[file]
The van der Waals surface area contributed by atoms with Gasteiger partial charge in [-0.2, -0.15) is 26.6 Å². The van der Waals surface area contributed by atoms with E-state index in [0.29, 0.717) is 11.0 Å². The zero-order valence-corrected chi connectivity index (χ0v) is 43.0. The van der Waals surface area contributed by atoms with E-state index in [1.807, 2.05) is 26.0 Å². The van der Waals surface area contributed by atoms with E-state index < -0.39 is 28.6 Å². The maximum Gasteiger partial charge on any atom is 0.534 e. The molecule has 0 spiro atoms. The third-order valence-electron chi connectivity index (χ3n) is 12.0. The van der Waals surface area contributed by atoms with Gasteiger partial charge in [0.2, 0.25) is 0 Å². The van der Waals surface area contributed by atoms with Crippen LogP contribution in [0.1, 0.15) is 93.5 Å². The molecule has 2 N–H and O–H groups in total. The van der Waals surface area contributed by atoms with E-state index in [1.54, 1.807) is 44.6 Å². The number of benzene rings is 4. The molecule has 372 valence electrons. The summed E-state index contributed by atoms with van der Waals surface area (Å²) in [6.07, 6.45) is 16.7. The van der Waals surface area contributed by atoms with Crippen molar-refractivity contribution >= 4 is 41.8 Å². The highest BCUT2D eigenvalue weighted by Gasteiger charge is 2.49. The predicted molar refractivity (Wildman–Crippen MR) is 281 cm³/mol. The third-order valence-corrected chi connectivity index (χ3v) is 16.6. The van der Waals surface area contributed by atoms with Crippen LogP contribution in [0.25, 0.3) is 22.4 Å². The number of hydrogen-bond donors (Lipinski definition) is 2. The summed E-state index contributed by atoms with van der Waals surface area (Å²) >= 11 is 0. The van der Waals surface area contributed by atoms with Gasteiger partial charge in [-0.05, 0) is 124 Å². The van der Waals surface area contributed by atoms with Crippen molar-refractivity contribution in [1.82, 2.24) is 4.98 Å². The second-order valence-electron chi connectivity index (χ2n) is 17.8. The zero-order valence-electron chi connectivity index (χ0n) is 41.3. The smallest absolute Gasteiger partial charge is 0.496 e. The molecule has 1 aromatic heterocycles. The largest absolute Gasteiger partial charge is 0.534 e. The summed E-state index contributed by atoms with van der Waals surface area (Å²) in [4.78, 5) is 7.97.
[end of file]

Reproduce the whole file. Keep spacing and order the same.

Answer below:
The van der Waals surface area contributed by atoms with Gasteiger partial charge in [-0.2, -0.15) is 26.6 Å². The van der Waals surface area contributed by atoms with E-state index in [0.29, 0.717) is 11.0 Å². The zero-order valence-corrected chi connectivity index (χ0v) is 43.0. The van der Waals surface area contributed by atoms with E-state index in [1.807, 2.05) is 26.0 Å². The van der Waals surface area contributed by atoms with E-state index < -0.39 is 28.6 Å². The maximum Gasteiger partial charge on any atom is 0.534 e. The molecule has 0 spiro atoms. The third-order valence-electron chi connectivity index (χ3n) is 12.0. The van der Waals surface area contributed by atoms with Gasteiger partial charge in [0.2, 0.25) is 0 Å². The van der Waals surface area contributed by atoms with Crippen LogP contribution in [0.1, 0.15) is 93.5 Å². The molecule has 2 N–H and O–H groups in total. The van der Waals surface area contributed by atoms with E-state index in [1.54, 1.807) is 44.6 Å². The number of benzene rings is 4. The molecule has 372 valence electrons. The summed E-state index contributed by atoms with van der Waals surface area (Å²) in [6.07, 6.45) is 16.7. The van der Waals surface area contributed by atoms with Crippen molar-refractivity contribution >= 4 is 41.8 Å². The highest BCUT2D eigenvalue weighted by Gasteiger charge is 2.49. The predicted molar refractivity (Wildman–Crippen MR) is 281 cm³/mol. The third-order valence-corrected chi connectivity index (χ3v) is 16.6. The van der Waals surface area contributed by atoms with Crippen LogP contribution in [0.25, 0.3) is 22.4 Å². The number of hydrogen-bond donors (Lipinski definition) is 2. The summed E-state index contributed by atoms with van der Waals surface area (Å²) >= 11 is 0. The van der Waals surface area contributed by atoms with Gasteiger partial charge in [-0.05, 0) is 124 Å². The van der Waals surface area contributed by atoms with Crippen molar-refractivity contribution in [1.82, 2.24) is 4.98 Å². The second-order valence-electron chi connectivity index (χ2n) is 17.8. The zero-order valence-electron chi connectivity index (χ0n) is 41.3. The smallest absolute Gasteiger partial charge is 0.496 e. The molecule has 1 aromatic heterocycles. The largest absolute Gasteiger partial charge is 0.534 e. The summed E-state index contributed by atoms with van der Waals surface area (Å²) in [4.78, 5) is 7.97.